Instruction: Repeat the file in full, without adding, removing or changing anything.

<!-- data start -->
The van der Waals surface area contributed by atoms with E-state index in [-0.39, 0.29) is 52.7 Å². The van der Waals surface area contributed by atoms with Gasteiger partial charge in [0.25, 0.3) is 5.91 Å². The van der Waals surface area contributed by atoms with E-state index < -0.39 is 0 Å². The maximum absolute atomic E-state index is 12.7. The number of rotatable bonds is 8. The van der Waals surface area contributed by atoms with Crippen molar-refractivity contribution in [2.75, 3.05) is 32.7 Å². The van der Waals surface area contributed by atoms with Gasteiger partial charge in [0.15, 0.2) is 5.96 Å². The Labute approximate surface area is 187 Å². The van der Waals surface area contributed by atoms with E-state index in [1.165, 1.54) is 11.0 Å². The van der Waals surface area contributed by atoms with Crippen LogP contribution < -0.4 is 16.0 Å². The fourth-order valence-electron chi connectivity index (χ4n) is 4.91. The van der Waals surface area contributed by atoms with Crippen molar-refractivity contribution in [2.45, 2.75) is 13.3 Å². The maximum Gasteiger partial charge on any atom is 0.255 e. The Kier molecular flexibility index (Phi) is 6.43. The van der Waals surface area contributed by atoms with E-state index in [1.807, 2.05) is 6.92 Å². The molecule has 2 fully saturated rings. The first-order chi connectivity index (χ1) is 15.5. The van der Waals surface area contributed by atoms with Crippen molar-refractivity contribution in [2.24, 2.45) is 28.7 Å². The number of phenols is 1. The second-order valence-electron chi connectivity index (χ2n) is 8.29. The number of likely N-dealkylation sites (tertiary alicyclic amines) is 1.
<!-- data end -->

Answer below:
The van der Waals surface area contributed by atoms with E-state index in [-0.39, 0.29) is 52.7 Å². The van der Waals surface area contributed by atoms with Gasteiger partial charge in [0.25, 0.3) is 5.91 Å². The van der Waals surface area contributed by atoms with E-state index < -0.39 is 0 Å². The maximum absolute atomic E-state index is 12.7. The number of rotatable bonds is 8. The van der Waals surface area contributed by atoms with Crippen molar-refractivity contribution in [2.75, 3.05) is 32.7 Å². The van der Waals surface area contributed by atoms with Gasteiger partial charge in [0.15, 0.2) is 5.96 Å². The Labute approximate surface area is 187 Å². The van der Waals surface area contributed by atoms with E-state index in [1.165, 1.54) is 11.0 Å². The van der Waals surface area contributed by atoms with Crippen LogP contribution < -0.4 is 16.0 Å². The fourth-order valence-electron chi connectivity index (χ4n) is 4.91. The van der Waals surface area contributed by atoms with Crippen molar-refractivity contribution in [2.45, 2.75) is 13.3 Å². The maximum Gasteiger partial charge on any atom is 0.255 e. The Kier molecular flexibility index (Phi) is 6.43. The van der Waals surface area contributed by atoms with E-state index in [1.807, 2.05) is 6.92 Å². The molecule has 2 fully saturated rings. The first-order chi connectivity index (χ1) is 15.5. The van der Waals surface area contributed by atoms with Crippen molar-refractivity contribution in [2.24, 2.45) is 28.7 Å². The number of phenols is 1. The second-order valence-electron chi connectivity index (χ2n) is 8.29. The number of likely N-dealkylation sites (tertiary alicyclic amines) is 1.